As it relates to air show activity specifically, the current plan is to continue air show training and participation through March 31 and then end it on April 1. This would include suspending performances by the Blue Angels and Thunderbirds, as well as single-ship demo performances, static display participation, and previously scheduled air shows and open houses at military bases. If the sequestration-mandated cuts are subsequently restored, some of the air show activity – like the training and performances of the two U.S. military jet teams – may resume, following a period of retraining. As an example, a jet team that did not train for three months might require two or three weeks of practice before it can resume its performance schedule. It is not clear right now if military air shows and open houses will be held on the dates for which they were originally scheduled. It is also not clear what the impact of deficit reduction initiatives will be on the military’s involvement in air shows even if sequestration-related budget cuts are avoided.

The ICAS memo goes on to discuss contingency planning:snf12_072

Just as the military is developing plans to implement budget cuts even though they still hope and expect to avoid those cuts, air show professionals are developing contingency plans to operate their air show businesses without the involvement of the U.S. military.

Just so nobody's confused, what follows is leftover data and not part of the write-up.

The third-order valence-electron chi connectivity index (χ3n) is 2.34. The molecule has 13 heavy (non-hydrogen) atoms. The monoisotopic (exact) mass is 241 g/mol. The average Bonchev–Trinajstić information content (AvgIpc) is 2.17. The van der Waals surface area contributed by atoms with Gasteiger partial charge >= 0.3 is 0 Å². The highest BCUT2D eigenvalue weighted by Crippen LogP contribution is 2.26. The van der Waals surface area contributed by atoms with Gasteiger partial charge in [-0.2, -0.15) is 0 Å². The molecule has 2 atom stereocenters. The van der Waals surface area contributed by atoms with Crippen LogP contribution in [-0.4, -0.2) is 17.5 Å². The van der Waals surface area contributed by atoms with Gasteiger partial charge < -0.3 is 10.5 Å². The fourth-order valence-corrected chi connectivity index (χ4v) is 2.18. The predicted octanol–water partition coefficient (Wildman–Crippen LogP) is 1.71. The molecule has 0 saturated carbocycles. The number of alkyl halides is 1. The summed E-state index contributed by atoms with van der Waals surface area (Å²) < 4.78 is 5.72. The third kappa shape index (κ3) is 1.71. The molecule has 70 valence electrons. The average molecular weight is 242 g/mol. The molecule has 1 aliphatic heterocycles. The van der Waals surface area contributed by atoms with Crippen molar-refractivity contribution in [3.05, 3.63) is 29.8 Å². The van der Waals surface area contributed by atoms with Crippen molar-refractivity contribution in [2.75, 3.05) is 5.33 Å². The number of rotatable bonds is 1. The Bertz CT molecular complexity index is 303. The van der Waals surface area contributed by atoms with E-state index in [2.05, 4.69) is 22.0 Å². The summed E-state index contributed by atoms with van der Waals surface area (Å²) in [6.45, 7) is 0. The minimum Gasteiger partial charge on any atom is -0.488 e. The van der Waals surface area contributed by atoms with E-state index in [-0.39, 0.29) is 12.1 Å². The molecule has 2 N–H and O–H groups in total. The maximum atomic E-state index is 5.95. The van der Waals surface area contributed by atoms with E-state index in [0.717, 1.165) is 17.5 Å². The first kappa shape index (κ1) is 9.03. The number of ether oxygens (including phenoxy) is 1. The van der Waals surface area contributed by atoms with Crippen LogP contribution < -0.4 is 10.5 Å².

“Although the pending budget cuts could present considerable challenges to our North American air show community, many of our members are already contemplating changes that can be made to minimize the disruption and impact of a reduced military presence during this year’s air show season,” says ICAS President John Cudahy. “The potential disruption is considerable, but our industry has a demonstrated record of being imaginative, resourceful and resilient in the face of these kinds of challenges.”

For proven tactics among event organizers, many shows will likely look toward those shows with a history of doing well without a jet team or single-ship demos. Many shows are already contacting and considering alternative acts to provide the same “grand finale” entertainment that the military has provided in the past. For example, Tora Tora Tora, the Patriot Jet Team, Robosaurus and Art Nalls will likely be getting more phone calls in the next few weeks.

Performers and support service providers who are planning on participating in shows at U.S. military bases will face their own challenges in developing contingency plans that could include the cancellation of those shows, but the process has already started for some. One-time cost-cutting steps and renewed marketing efforts will likely be part of those plans.

As this issue develops during the coming days and weeks, ICAS will use this space to pass along useful ideas, relevant case histories and other information to help our members adjust and adapt during a 2013 air show season that now appears likely to present some unusual challenges.

Unusual challenges indeed.  Canada is not immune from these effects as our airshows have already found it next to impossible to secure US military assets either for flying demos or as static displays.